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10 Reasons We Need The CFPB Now
The idea of a federal consumer protection agency focused on credit and payment products gained broad and high-profile support because it targets one of the most significant underlying causes of the massive regulatory failures that did so much damage to families and to our economy.
Over many years leading up to the crisis, federal agencies did not make protecting consumers their top priority and, in fact, seemed to compete against each other to keep standards low, ignoring many festering problems that grew worse over time. If agencies did act to protect consumers (and they often did not), the process was cumbersome and time-consuming. As a result, agencies did not act to stop some abusive lending practices until it was too late. And regulators were not truly independent of the influence of the financial institutions they regulated.
The failure of federal banking agencies to stem sub-prime mortgage lending abuses is well documented. From 1994 forward the Federal Reserve Board had explicit authority to stop unfair and deceptive mortgage lending practices. But despite extensive evidence of large and growing problems, they did not use it. In an extreme case of “too little too late” it was not until July of 2008 that mortgage rules were finalized, close to a decade after analysts and experts started warning that predatory sub-prime mortgage lending would lead to a foreclosure epidemic.
Less well known are federal regulatory failures that have contributed to the extension of unsustainable consumer loans, such as credit card, overdraft and payday loans, which are now imposing a crushing financial burden on many families. As with problems in the mortgage lending market, failures to rein in abusive types of consumer loans were in areas where federal regulators had existing authority to act, and either chose not to do so or acted too late to stem serious problems in the credit markets.
Combining safety and soundness supervision – with its focus on bank profitability – in the same regulatory institution where consumer protection regulation was housed magnified an ideological predisposition or anti-regulatory bias by federal officials that led to unwillingness to rein in abusive lending before it triggered the housing and economic crises. Though we now know that consumer protection is in fact vital to ensure safety and soundness in the medium and long term, structural flaws in the federal regulatory system compromised the independence of banking regulators, encouraging them to overlook, ignore and minimize the consumer protection part of their missions.
In what has been called “a race to the bottom,” regulators competed to gain a greater number of regulated banks under their charter by enforcing less stringent regulations, since by doing so they collected greater regulatory fee assessments from their regulated banks. There is a massive conflict of interest in a system where agencies worry that they will lose revenue because regulated institutions can choose to pay another agency to regulate them instead. Even apart from the race to the bottom, the balkanization of regulators resulted in uneven and inconsistent regulation and a lack of transparency.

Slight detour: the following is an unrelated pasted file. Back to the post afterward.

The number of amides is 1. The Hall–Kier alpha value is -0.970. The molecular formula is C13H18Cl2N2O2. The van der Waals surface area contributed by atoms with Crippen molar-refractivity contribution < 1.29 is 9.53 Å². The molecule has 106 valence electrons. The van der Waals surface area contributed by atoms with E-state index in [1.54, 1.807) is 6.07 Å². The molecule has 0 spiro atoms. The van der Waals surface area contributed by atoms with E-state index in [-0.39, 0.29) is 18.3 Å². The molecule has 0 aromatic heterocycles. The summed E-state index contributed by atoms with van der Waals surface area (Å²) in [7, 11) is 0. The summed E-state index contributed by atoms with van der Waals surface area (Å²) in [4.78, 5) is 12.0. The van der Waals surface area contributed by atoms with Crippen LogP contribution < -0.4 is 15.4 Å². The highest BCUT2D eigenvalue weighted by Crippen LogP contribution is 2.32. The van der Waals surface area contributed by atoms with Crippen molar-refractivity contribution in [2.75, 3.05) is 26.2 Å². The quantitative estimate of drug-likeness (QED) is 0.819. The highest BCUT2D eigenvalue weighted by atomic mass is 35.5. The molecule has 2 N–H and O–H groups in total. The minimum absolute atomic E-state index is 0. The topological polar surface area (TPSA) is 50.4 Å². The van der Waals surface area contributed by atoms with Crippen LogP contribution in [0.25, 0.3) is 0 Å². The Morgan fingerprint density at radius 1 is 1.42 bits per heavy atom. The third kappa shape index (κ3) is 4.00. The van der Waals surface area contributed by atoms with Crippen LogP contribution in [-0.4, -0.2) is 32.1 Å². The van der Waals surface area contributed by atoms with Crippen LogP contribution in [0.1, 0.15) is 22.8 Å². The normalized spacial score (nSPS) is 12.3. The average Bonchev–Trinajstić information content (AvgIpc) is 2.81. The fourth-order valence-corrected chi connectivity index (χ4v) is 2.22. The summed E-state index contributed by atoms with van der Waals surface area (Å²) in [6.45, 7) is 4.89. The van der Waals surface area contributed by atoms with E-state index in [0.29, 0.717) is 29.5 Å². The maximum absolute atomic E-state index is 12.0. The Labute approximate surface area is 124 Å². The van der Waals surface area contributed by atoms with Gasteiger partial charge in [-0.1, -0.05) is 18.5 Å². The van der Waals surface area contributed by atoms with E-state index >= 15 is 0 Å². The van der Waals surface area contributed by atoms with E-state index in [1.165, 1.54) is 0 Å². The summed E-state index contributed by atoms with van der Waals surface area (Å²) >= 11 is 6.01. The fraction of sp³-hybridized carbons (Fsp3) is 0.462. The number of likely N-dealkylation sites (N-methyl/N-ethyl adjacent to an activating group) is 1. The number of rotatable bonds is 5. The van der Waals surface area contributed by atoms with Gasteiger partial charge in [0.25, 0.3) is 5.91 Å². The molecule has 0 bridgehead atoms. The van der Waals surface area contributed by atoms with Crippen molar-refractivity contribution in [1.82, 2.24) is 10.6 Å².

Taken together, these flaws severely compromised the regulatory process and made it far less likely that agency leaders would either act to protect consumers or succeed in doing so.
Right now, four federal bank regulatory agencies are required both to ensure the solvency of the financial institutions they regulate and to protect consumers from lending abuses.
Several other agencies share authority over other consumer laws.
On July 21, this responsibility is streamlined, and the CFPB becomes the primary rule maker for 18 enumerated consumer laws that govern banks, payday lenders, credit bureaus, debt collectors and others. The CFPB will also gain authority on that date to supervise compliance with those laws for all banks and credit unions over $10 billion dollars; supervision of smaller institutions remains with their prudential regulators under the law.
When a CFPB director is approved, it will also gain full supervisory authority – beyond enforcement power – over certain non-bank lenders, including non-bank mortgage lenders, payday lenders and private student lenders. When a director is approved, the CFPB gains authority over unfair, deceptive and abusive practices by banks or non-banks it regulates.
When it completes a “larger participants” rule, it can gain additional supervisory authority over other large non-bank firms, such as the biggest credit bureaus, debt collectors and auto finance companies, among others.
This report describes 10 reasons, 5 in detail, that we need the CFPB. It starts out with an explanation of each of these predatory lending problems bank regulators manifestly failed to address, explains it through a few consumer stories, and then provides recommendations for early CFPB action to solve the problem. The sections are as follows:
Reason 1: Unchecked predatory mortgages
Reason 2: Unfair credit card practices
Reason 3: Overpriced overdraft fees
Reason 4: The growth of triple-digit payday lending
Reason 5: Lack of consumer legal rights
Reasons 6-10: Private student loan rip-offs, credit bureau mistakes, debt collector problems,unregulated prepaid debit cards, and auto finance scams.
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